In the rapidly expanding domain of global cyber security breaches, 2017 set a new bar for computer network attacks, writes John Daly.
From major corporate incursions to state-sponsored violations across the globe, the year introduced the public to a new lexicon of electronic criminality known variously as Cloudbleed, Shadowbrokers, WannaCry, NotPetya, BadRabbit and MongoDB.
The simple fact is that exposure to risks from cyber attacks will continue to grow as the world becomes ever more dependent on technology. As the relentless growth of interconnected devices continues to expand, so too does the opportunity for cyberattacks upon organisations and individuals. Given that the number of interconnected devices in the world is expected to jump from the current nine billion to 21 billion by 2020, the prospect of further disruption has now become a grim reality of the modern age.
“Numerous cities around the world have adopted internet of things devices to improve infrastructure, public utilities and services, but at what cost?,” asks Joel Aleburu, cyber security analyst at Dublin-based IT security firm Smarttech247.
“The smarter the city, the more integration between computer systems, and the more open the access to the data collected by all those systems against a wide range of cyber threats,” he said. Previous examples of smart city devices being compromised includes the attack on San Francisco’s public transportation system, where ticket machines were locked down until a ransom demand was resolved; a hacked siren system in Dallas which jarred residents awake and flooded emergency numbers with thousands of calls; a partial blackout of Kiev, Ukraine; and a digitally hijacked tram system in Poland that derailed four vehicles and injured 12.
When one totals the cost of the major natural disasters across the globe in 2017 the financial cost was about €300bn, while the annual economic cost of cybercrime is now estimated at €1tr.
The list of disasters includes Hurricanes Harvey and Irma in the US, an earthquake in Mexico, flooding in Sierra Leone, monsoon destruction in Bangladesh and landslides in Columbia,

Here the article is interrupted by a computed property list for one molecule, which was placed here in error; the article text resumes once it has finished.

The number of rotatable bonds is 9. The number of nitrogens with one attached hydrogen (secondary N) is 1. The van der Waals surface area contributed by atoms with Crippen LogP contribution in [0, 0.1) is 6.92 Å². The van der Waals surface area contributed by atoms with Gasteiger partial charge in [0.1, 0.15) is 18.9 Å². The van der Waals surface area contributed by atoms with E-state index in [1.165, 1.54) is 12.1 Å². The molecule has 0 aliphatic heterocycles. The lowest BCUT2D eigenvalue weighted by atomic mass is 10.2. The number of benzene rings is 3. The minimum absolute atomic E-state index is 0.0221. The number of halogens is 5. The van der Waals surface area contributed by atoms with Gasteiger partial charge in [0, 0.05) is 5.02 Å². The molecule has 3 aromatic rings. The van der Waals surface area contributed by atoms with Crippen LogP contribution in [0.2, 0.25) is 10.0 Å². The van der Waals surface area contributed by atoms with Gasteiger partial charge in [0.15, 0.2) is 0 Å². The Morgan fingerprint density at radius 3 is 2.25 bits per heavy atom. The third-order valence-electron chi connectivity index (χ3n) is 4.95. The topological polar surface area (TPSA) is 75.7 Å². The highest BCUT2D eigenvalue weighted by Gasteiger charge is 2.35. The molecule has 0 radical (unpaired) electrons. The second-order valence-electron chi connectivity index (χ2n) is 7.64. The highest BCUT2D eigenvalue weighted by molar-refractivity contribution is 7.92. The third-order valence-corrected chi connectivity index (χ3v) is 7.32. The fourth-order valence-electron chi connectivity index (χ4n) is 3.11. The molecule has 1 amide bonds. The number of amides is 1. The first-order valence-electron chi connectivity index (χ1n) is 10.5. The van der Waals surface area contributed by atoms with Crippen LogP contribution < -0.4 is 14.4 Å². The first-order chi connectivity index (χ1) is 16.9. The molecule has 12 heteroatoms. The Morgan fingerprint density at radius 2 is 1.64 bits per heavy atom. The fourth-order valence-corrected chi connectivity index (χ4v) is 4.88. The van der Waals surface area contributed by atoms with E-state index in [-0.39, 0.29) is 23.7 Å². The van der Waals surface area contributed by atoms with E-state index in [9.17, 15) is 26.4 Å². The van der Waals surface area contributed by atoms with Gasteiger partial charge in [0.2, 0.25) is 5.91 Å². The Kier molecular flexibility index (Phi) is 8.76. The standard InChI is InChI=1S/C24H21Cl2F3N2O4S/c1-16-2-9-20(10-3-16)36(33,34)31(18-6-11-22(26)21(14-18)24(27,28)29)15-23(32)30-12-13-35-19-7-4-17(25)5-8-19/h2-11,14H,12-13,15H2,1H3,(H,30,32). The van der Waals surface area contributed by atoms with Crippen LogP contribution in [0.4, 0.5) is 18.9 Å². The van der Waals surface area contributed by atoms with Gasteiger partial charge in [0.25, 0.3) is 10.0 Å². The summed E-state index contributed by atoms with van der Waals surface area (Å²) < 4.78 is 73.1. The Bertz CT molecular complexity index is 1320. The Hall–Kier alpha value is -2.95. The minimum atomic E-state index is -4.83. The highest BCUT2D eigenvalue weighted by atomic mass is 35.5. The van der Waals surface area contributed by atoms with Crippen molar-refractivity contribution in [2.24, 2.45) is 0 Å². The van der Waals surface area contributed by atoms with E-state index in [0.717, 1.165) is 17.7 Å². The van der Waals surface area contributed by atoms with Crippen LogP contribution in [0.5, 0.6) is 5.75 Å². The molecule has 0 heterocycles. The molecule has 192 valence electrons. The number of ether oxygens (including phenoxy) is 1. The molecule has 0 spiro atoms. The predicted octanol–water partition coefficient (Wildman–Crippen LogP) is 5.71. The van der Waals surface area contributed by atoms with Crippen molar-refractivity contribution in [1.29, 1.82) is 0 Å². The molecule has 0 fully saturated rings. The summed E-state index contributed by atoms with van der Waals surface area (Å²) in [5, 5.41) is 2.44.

“Companies in ‘at risk’ areas often have rigorously developed response plans for extreme weather events, whereas this is rarely the case for cyber attacks,” John Drzik, head of Marsh global risk and digital.
Living in a data-driven world also dictates that there is more risk personal information will be stolen. “A key challenge of this brave new data economy is how we maximise the benefits while minimising the risks,” said IBM chief executive Ginni Rometty at a recent conference.
The National Cyber Security Centre, formed in 2011 and responsible for overseeing the security of government IT and critical national infrastructures, deals regularly with cyber threats on state bodies.
“We have seen incidents in Ukraine and elsewhere where electricity grids were taken down, TV lines taken off air in France and banks taken offline. Nato declared cyber as the fifth domain of warfare, meaning it would actually take it as an act of war. This is a live environment and it’s not getting any quieter,”said a spokesman at a recent briefing.
The Security of Network and Information Systems Directive, due to become law in EU states in May marks a step change in cybersecurity to a legally binding regulatory system for critical infrastructure operators and digital service companies.
Key firms and utilities will be bound with binding security and incident-reporting requirements if they are attacked or have serious security incidents. However, in the PwC Global State of Information Security Survey 2018, almost half the corporate respondents admitted they do not have an employee security awareness training programme. And 54% did not have an incident response process.
“Many organisations need to evaluate their digital risk and focus on building resilience for the inevitable,” said Sean Joyce, PwC’s US cybersecurity leader.